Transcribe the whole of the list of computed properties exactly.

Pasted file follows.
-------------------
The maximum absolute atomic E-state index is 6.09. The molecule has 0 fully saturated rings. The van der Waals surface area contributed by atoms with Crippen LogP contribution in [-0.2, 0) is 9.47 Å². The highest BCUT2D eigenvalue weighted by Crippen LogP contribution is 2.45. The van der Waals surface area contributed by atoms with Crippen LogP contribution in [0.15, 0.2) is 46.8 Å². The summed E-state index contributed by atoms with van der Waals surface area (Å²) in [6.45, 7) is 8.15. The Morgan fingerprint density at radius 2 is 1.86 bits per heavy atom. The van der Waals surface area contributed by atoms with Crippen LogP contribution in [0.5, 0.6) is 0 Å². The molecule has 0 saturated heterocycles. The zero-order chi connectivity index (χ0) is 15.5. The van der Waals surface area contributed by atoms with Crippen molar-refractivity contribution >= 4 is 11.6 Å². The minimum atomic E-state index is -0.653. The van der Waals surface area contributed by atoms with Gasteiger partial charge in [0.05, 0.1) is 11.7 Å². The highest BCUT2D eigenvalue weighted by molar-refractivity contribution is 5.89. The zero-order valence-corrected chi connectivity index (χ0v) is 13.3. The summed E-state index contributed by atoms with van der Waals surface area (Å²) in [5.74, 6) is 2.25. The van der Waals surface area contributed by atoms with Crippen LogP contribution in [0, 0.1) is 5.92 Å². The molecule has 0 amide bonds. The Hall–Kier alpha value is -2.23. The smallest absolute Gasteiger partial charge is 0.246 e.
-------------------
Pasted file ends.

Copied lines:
The maximum absolute atomic E-state index is 6.09. The molecule has 0 fully saturated rings. The van der Waals surface area contributed by atoms with Crippen LogP contribution in [-0.2, 0) is 9.47 Å². The highest BCUT2D eigenvalue weighted by Crippen LogP contribution is 2.45. The van der Waals surface area contributed by atoms with Crippen LogP contribution in [0.15, 0.2) is 46.8 Å². The summed E-state index contributed by atoms with van der Waals surface area (Å²) in [6.45, 7) is 8.15. The Morgan fingerprint density at radius 2 is 1.86 bits per heavy atom. The van der Waals surface area contributed by atoms with Crippen LogP contribution in [0.5, 0.6) is 0 Å². The molecule has 0 saturated heterocycles. The zero-order chi connectivity index (χ0) is 15.5. The van der Waals surface area contributed by atoms with Crippen molar-refractivity contribution >= 4 is 11.6 Å². The minimum atomic E-state index is -0.653. The van der Waals surface area contributed by atoms with Gasteiger partial charge in [0.05, 0.1) is 11.7 Å². The highest BCUT2D eigenvalue weighted by molar-refractivity contribution is 5.89. The zero-order valence-corrected chi connectivity index (χ0v) is 13.3. The summed E-state index contributed by atoms with van der Waals surface area (Å²) in [5.74, 6) is 2.25. The van der Waals surface area contributed by atoms with Crippen LogP contribution in [0, 0.1) is 5.92 Å². The molecule has 0 amide bonds. The Hall–Kier alpha value is -2.23. The smallest absolute Gasteiger partial charge is 0.246 e.